PHILADELPHIA, PENNSYLVANIA. 2008.
Treehouse Books is a registered non-profit that provides educational programs to disadvantaged youth in North Philadelphia. The interest generated by Treehouse’s many programs has taxed their modest facilities, forcing this group to seek other spaces to serve an ever-growing body of students and programs.
In response, the IDC worked with a team of Temple students to design and construct a radical restructuring of the land behind this community group – a small parcel of real estate that contained too much trash, sun, and razor wire to be conducive to effective learning programs. To address these concerns, our design team proposed crafting two vertical filters using free or reclaimed material. The first filter would be applied to the earth, providing a revised ground-scape that spoke clearly to the spaces and facilities required by Treehouse’s programs.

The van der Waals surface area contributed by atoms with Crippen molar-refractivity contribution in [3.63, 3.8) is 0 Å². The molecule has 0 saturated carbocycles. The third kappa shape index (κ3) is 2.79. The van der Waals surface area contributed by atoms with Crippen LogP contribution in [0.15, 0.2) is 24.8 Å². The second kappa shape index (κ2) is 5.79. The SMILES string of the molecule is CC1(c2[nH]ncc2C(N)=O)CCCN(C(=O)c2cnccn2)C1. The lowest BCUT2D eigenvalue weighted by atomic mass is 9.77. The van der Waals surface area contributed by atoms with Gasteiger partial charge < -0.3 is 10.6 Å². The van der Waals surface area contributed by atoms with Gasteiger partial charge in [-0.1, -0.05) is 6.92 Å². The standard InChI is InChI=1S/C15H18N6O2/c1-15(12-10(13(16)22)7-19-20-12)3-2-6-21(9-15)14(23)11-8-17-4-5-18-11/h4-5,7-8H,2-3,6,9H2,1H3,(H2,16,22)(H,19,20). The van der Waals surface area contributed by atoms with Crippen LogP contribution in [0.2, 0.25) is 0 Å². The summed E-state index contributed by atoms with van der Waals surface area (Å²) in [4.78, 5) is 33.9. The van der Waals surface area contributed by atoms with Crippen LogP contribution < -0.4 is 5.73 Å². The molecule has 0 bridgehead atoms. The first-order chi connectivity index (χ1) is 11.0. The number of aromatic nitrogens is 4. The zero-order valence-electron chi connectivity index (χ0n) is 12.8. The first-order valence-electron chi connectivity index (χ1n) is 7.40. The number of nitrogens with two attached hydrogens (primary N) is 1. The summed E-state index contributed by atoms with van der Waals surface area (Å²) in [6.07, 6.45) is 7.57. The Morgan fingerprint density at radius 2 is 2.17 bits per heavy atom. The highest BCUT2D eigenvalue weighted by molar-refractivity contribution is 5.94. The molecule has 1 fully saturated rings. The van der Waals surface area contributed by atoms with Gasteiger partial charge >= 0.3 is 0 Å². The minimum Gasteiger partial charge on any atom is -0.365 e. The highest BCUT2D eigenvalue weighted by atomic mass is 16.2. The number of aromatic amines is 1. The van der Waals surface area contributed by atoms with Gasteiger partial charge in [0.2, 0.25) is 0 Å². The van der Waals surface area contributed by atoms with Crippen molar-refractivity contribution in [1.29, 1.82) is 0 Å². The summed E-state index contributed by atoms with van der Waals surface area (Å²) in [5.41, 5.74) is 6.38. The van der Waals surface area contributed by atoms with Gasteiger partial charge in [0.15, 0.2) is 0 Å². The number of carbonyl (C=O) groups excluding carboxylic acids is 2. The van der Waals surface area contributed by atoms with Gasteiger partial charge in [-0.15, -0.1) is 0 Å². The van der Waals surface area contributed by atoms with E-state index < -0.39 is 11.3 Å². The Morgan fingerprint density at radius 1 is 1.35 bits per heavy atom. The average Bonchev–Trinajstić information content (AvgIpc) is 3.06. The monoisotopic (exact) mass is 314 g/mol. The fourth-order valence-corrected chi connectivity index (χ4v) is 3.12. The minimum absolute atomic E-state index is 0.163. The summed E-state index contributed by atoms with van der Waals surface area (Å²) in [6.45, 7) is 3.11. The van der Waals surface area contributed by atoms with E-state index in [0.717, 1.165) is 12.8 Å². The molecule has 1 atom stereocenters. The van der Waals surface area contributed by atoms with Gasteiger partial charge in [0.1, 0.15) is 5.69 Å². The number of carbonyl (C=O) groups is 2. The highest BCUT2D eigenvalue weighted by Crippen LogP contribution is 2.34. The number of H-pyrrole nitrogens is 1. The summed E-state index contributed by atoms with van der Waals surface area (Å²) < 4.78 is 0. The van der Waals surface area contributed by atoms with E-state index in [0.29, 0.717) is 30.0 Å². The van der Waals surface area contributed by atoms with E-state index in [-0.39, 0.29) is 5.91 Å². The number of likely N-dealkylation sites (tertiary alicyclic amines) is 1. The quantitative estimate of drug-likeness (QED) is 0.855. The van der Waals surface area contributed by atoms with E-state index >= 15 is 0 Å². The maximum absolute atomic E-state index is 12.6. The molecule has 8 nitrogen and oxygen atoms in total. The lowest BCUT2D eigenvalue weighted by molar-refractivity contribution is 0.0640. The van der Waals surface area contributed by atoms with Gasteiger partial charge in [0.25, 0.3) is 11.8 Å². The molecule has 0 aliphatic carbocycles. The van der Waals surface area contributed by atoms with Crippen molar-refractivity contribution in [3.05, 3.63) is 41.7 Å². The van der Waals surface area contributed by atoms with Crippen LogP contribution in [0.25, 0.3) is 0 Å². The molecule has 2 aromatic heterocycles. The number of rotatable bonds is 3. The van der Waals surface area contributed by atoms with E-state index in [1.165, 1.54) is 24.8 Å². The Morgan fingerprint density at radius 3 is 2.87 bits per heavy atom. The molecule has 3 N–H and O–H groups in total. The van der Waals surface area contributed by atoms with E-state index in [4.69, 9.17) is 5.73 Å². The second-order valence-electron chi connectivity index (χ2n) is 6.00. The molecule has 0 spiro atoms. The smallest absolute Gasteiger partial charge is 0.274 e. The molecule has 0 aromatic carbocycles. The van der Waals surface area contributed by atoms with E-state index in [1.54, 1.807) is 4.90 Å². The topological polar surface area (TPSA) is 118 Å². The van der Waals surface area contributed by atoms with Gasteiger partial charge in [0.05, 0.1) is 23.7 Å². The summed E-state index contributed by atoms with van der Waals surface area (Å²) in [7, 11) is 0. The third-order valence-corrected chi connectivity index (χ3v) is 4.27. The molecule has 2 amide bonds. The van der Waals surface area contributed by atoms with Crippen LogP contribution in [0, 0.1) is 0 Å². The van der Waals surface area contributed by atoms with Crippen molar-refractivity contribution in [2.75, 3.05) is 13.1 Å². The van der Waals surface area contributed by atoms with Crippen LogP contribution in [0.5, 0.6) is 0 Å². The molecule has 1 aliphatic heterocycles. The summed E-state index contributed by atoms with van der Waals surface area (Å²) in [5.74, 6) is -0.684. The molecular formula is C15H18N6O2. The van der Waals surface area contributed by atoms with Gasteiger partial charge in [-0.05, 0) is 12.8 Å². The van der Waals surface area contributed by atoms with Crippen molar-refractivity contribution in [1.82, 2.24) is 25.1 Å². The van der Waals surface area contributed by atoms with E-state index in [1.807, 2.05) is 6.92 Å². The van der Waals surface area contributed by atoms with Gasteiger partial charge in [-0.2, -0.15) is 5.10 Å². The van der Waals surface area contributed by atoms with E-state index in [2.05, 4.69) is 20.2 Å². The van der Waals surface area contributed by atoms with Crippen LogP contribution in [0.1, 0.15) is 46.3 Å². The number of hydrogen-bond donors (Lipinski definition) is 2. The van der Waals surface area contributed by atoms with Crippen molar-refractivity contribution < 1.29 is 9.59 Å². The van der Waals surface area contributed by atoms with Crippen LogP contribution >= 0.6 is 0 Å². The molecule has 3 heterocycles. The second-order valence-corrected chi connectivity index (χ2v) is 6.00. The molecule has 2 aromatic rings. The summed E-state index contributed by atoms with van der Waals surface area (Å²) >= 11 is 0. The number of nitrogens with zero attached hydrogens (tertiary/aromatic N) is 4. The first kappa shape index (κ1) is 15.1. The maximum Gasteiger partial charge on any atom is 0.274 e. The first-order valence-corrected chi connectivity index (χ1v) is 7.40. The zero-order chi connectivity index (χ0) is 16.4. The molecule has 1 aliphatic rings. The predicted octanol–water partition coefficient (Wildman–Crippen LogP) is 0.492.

The second filter would be applied to the sky, providing enough shade to dramatically reduce the heat of the sun, but not enough to kill the sun loving plants grown within the gardens of the space underneath. To create this second filter, our designers experimented with many undervalued materials common to Philadelphia’s urban landscape.
Eventually, the team landed upon a tectonic approach that utilized origami to strengthen and unite scraps of construction fencing. The resulting canopy not only provided the requisite amount of shade, but also helped to create a playful, durable, and child-scaled garden oasis within the tough urban environment of North Philadelphia.
PUBLICATIONS include works by: The Association of Colleges and Schools of Architecture (2007), The industrial Design Society of America (2007) and The University of Technology at Eindhoven (2007).
FUNDING SUPPORT: The International Design Clinic.
PARTNERSHIPS: Treehouse Books of North Philadelphia, North Philadelphia Neighborhood Group, Temple University and the International Design Clinic.